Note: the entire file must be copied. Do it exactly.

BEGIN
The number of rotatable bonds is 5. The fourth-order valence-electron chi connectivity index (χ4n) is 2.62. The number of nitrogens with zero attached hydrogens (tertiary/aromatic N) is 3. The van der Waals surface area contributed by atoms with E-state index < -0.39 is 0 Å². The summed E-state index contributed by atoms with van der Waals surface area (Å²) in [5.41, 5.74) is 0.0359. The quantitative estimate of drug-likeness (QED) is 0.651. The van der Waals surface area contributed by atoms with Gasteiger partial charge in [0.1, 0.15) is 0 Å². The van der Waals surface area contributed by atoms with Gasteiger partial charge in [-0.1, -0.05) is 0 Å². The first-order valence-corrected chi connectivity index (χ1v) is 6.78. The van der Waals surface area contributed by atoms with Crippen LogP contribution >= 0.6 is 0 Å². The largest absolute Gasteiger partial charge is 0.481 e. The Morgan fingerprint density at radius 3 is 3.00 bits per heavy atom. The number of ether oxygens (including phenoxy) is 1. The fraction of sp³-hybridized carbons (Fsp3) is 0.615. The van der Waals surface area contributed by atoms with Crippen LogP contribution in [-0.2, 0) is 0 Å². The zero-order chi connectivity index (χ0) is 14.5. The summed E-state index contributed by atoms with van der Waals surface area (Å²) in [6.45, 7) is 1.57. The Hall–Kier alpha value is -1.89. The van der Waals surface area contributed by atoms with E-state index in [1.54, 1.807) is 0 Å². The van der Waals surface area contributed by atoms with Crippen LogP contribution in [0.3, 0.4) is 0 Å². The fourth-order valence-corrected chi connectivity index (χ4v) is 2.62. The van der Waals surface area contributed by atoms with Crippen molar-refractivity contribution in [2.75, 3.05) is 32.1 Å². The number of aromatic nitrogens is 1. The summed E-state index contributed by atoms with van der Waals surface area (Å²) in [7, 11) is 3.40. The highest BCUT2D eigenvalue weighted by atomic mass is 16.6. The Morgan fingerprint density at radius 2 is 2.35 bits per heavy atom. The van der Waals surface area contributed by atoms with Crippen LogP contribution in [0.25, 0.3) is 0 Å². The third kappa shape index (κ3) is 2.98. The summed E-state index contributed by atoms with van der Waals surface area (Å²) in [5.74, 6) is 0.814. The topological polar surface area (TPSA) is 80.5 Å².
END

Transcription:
The number of rotatable bonds is 5. The fourth-order valence-electron chi connectivity index (χ4n) is 2.62. The number of nitrogens with zero attached hydrogens (tertiary/aromatic N) is 3. The van der Waals surface area contributed by atoms with E-state index < -0.39 is 0 Å². The summed E-state index contributed by atoms with van der Waals surface area (Å²) in [5.41, 5.74) is 0.0359. The quantitative estimate of drug-likeness (QED) is 0.651. The van der Waals surface area contributed by atoms with Gasteiger partial charge in [0.1, 0.15) is 0 Å². The van der Waals surface area contributed by atoms with Gasteiger partial charge in [-0.1, -0.05) is 0 Å². The first-order valence-corrected chi connectivity index (χ1v) is 6.78. The van der Waals surface area contributed by atoms with Crippen LogP contribution >= 0.6 is 0 Å². The largest absolute Gasteiger partial charge is 0.481 e. The Morgan fingerprint density at radius 3 is 3.00 bits per heavy atom. The number of ether oxygens (including phenoxy) is 1. The fraction of sp³-hybridized carbons (Fsp3) is 0.615. The van der Waals surface area contributed by atoms with Crippen LogP contribution in [-0.2, 0) is 0 Å². The zero-order chi connectivity index (χ0) is 14.5. The summed E-state index contributed by atoms with van der Waals surface area (Å²) in [6.45, 7) is 1.57. The Hall–Kier alpha value is -1.89. The van der Waals surface area contributed by atoms with E-state index in [1.54, 1.807) is 0 Å². The van der Waals surface area contributed by atoms with Crippen LogP contribution in [0.3, 0.4) is 0 Å². The fourth-order valence-corrected chi connectivity index (χ4v) is 2.62. The van der Waals surface area contributed by atoms with Crippen molar-refractivity contribution in [2.75, 3.05) is 32.1 Å². The number of aromatic nitrogens is 1. The summed E-state index contributed by atoms with van der Waals surface area (Å²) in [7, 11) is 3.40. The highest BCUT2D eigenvalue weighted by atomic mass is 16.6. The Morgan fingerprint density at radius 2 is 2.35 bits per heavy atom. The van der Waals surface area contributed by atoms with Crippen LogP contribution in [0.25, 0.3) is 0 Å². The third kappa shape index (κ3) is 2.98. The summed E-state index contributed by atoms with van der Waals surface area (Å²) in [5.74, 6) is 0.814. The topological polar surface area (TPSA) is 80.5 Å².